The Mute Swan represents the essence of elegance and serenity. From Tchaikovsky’s master piece ballet ‘Swan Lake’ to Hans Christian Anderson’s fairytale ‘The Ugly Duckling’ this graceful bird has been an artist’s muse for centuries. Watching these mighty birds gliding effortlessly over the reflecting glass of a summer pond, it is easy to understand why the Mute swan has been immortalised in art.
The Mute swan is native to Northern Europe and has been introduced to parts of the United States. I have had the pleasure of enjoying them on both sides of the Atlantic. Like most people in Britain I encountered the birds referred to simply as swans, as a child. I don’t know how old I was when I was first told “mind the swans, don’t get too close, they can break a man’s leg with their wing” but it certainly made an impression on me. I knew that it was true because every person I met, young or old, knew that this bird was a leg breaking monster. Fisherman on the banks of England’s rivers and lakes needed only receive a surly glance and reptilian hiss from an irritated swan to send them moonwalking back from the water’s edge. The second part of the rural legend was that you could not fight back when a swan attacks because Queen Elizabeth II herself owns all the swans in England, and to kill one was surely treason. Prison was a certainty and in the worst of all cases one could lose one’s head. Literally!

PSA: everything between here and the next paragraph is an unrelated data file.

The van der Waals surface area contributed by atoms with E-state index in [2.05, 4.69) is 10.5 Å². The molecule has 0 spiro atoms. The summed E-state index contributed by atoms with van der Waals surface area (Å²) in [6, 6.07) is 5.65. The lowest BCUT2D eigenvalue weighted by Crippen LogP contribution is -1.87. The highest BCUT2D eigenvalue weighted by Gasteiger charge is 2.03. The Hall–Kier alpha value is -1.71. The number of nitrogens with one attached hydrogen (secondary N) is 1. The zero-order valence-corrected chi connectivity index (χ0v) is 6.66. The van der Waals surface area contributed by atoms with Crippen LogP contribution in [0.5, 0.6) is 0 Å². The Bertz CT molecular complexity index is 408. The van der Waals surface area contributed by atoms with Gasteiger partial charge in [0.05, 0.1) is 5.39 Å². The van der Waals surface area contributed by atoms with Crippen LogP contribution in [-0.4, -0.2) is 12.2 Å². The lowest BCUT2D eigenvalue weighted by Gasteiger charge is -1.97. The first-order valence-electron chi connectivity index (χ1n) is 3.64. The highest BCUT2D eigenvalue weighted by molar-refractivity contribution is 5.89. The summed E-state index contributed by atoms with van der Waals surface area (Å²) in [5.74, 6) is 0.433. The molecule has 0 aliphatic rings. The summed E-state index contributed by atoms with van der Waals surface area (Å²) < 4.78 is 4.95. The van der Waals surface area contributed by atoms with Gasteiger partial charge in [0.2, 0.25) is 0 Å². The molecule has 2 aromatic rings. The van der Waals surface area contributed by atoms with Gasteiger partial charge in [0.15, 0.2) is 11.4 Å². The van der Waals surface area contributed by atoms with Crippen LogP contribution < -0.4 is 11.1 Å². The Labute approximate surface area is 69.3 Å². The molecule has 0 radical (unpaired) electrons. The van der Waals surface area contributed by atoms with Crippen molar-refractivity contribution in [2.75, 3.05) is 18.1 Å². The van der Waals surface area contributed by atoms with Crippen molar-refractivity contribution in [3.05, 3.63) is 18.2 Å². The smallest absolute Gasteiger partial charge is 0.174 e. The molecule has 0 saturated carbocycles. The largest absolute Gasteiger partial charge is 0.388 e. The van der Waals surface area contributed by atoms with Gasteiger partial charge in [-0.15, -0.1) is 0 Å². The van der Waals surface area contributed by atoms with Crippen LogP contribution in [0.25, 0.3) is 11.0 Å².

It doesn’t take much research, and takes even less common sense, to discover that a swan can not break a man’s leg with the beat of a wing. Males, or Cobs, are very aggressive in the breeding season, though. It is wise to avoid them, especially if you are on a paddle board or kayak. They may attack and records show that the attack may continue until the intruder has been removed or drowned, as happened in Chicago in 2012. However, it is true that in England the Queen holds the title of Seigneur of the Swans and is able to exercise her right to ownership of all swans. In practice she only does this on a stretch of the River Thames. Once a year for 900 years a group of people led by the the Queens personal Swan Marker carry out an activity known as Swan Upping. This is the annual count and health check of the Queen’s swans undertaken by red-blazered wardens. Stranger than fiction, but true!
If the Mute swan is serene on the lake it is surely magnificent in the air. The wings spanning over 2 meters (7.5 feet) make the air sing as they pump continuously to keep these massive birds airborne. No easy task when you are 1.5 meters (4.9 feet) long and weigh in at a mighty 13.6 kg (30 lbs).
There is a step in between the power of flight and the elegance of swimming. This is the moment of take-off and landing. There is nothing magnificent about the landing. If you watch a swan land you can see a second of panic in it’s eyes at the point of touchdown, followed by another second of pulling itself together and a look in the eye that says “nothing to see here”. Takeoff is a problem. Like a jumbo jet, this heavy bird needs to generate speed to become airborne. A Mute swan needs a runway of almost 10 meters (30 feet) of water to achieve this.